His term of office saw the Malayan Emergency and the early stages of Korean War, which began in June 1950 and to which British troops were deployed.[2] Shinwell was responsible for the rearmament programme which precipitated the resignation of Aneurin Bevan from the Cabinet in the spring of 1951, although Gaitskell actually gave him less defence spending than he wanted.[14] In the summer of 1951 the Cabinet blocked him from sending British troops to Abadan when the oil refineries were nationalised by the Iranian government.[2]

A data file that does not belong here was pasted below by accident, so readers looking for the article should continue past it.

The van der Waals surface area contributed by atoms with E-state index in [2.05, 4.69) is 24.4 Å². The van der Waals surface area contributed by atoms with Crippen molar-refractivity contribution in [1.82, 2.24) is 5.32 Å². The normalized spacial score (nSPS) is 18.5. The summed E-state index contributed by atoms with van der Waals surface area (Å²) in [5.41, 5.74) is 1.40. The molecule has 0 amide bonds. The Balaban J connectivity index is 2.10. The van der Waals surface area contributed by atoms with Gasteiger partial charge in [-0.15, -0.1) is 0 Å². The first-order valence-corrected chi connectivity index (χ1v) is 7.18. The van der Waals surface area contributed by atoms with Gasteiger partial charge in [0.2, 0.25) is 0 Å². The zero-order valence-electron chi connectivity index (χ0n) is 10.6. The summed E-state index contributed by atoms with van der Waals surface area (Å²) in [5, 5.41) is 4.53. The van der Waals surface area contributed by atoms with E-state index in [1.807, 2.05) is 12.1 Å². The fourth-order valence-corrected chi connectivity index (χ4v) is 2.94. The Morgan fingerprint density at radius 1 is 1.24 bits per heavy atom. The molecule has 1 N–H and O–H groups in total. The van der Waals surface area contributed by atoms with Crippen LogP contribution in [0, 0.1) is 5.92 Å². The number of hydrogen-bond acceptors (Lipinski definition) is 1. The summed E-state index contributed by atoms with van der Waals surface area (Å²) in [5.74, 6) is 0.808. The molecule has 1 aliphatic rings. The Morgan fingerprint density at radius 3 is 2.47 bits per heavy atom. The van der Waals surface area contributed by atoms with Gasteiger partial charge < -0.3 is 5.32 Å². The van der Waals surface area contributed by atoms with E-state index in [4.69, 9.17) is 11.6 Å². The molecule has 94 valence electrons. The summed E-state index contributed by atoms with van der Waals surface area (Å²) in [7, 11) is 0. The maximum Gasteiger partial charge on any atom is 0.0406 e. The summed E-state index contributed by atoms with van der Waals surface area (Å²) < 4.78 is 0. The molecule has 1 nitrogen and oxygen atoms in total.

Shinwell was by now seen as being on the right of the Labour Party. At the Labour Party Conference at Scarborough that autumn, he lost his place as an elected constituency representative on the Labour Party National Executive Committee (NEC), the members of which were increasingly elected by Bevanites in the constituency parties. Labour lost the general election a month later.[15][16]

Later political career[edit]

Shinwell stepped down from the Shadow Cabinet (which at that time was elected by Labour MPs when the party was in opposition) in 1955. That year he published a volume of memoirs, Conflict Without Malice.[2] By the early 1960s he had changed his mind about nuclear weapons and opposed the deployment of US nuclear submarines to Holy Loch.[2]